Knowing your staff

  • Business
  • Thursday, 17 Jul 2003

Sun Tzu's Management Leadership. A weekly column by Dr Ong Hean Tatt.

THE hardest part of the work of a leader is to mix with, understand and motivate his staff. This can be tedious, which is one reason why many leaders remain aloof from their staff. Many in the modern business corporations like to be leaders without having to do the hard, tedious work of the leader. But, without knowing his men, how could such a leader motivate his men to lead the organisation? 

The computer is a marvellous piece of equipment. Previously, moulds for making machinery parts would have to be manually cut. If there was a change in the mould design, then a lot of time would have to be spent making the new mould. But with the modern computer, it is now a breeze to make new designs. The computer would then direct the cutting machine to make the new moulds. No sweat, one would say. 

Unfortunately, human beings are not so easy to control. The Chinese have this proverb, “Of all things, human nature is the most difficult to understand.” 

The leader is the head of a group of human beings. The leader should have adequate knowledge and experience with human relationships. But how common are these statements: 

lWhy can’t you follow simple instructions? (The instructions are not simple enough) 

lI thought you would attend to it! (Make sure the task is properly assigned) 

lWhere is the ? thing! (File it properly.) 

There was this new head of a major research and development (R&D) agricultural organisation giving his inaugural speech to his officers. He said that before he came, he had heard a lot about the organisation, mostly bad news. The organisation was in bad shape and he had been sent to rehabilitate it. 

He compared the situation to a computer. There he was at the keyboard. He pressed various buttons. But to his horror nothing worked. Obviously, there was something wrong with the wiring system. So, among the first things he proposed to do would be to check the wiring and undertake rewiring.  

This new head was formerly the head of another statutory body well known for efficiency and service. Alas, the R&D organisation continued to languish and failed to achieve its objective. He even brought in the man who helped him made his previous organisation so successful. The “computer” continued to malfunction and the wiring continued to be entangled.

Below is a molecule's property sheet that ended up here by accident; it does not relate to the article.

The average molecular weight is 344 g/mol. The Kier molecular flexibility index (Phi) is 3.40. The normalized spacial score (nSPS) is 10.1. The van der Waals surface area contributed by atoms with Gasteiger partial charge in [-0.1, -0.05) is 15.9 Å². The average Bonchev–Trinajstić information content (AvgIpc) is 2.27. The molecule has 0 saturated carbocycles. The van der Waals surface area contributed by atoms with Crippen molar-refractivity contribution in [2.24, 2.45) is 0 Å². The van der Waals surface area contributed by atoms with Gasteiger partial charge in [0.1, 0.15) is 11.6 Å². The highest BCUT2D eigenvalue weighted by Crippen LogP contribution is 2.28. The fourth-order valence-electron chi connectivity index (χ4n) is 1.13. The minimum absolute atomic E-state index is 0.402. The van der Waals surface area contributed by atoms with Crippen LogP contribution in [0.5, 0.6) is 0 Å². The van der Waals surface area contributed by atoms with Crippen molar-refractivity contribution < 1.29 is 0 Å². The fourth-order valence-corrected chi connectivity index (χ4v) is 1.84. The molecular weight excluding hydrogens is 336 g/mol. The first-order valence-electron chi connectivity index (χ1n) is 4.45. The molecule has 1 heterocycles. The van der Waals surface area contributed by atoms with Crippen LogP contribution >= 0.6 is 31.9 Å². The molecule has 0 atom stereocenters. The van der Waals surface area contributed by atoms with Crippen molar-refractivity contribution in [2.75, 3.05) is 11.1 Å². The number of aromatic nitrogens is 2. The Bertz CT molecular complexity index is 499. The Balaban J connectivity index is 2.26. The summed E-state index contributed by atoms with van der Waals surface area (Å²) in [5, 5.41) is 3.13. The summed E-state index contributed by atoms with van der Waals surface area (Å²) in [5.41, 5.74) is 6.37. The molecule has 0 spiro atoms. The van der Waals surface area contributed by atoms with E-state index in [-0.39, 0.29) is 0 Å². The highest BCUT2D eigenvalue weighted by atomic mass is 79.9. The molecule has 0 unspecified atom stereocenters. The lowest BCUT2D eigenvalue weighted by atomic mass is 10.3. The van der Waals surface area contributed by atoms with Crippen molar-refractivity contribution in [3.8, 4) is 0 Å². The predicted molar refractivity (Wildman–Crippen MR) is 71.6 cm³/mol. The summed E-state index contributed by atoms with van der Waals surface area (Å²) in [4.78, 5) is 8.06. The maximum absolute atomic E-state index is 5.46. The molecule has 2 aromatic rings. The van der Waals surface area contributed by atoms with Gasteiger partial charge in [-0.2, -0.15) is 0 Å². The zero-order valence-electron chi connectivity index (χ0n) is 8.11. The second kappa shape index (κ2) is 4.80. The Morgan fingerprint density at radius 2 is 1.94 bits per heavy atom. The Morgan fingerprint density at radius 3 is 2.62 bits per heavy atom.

The problem had nothing to do with physical resources. Indeed, the government provided this R&D organisation funds. The problem lies in the human resources. Its first head was university chief. Its second head was the head of a major department. Then came this new head.  

These heads were all in the same field - agriculture. The organisation underwent endless restructuring, which was a reflection that these heads sensed something was wrong with the human resource aspects and tried to solve the problem through restructuring. But, the solution still eluded them. 

One unit head was asked by his men if he would fight for them. His reply was revealing: “How can I fight for you all, when I am fighting for my own survival?” There was a lot of politics within the organisation, which was divided into at least three cliques. 

The key to the problem was that members of the organisation spent too much time politicking. Thus, they were not focusing their energy and resource into the R&D objectives.  

The new head found himself having to deal with the squabbles rather than directing the right persons to undertake the research work. Consequently, he also found it difficult to push people up on merit as various unit heads tried to manoeuvre their men into positions. 

For a R&D organisation, the lack of emphasis on meritocracy is fatal. Eventually, the government, tired of spending so much with so little returns, moved to cut down its allocation.  

Trying to bring back a sense of meritocracy, the government directed the organisation to secure by itself major additional portions of funds through viable collaborative projects with the private sector. However, the leader must get to know his men, otherwise the cry about meritocracy will remain a lip service slogan. 

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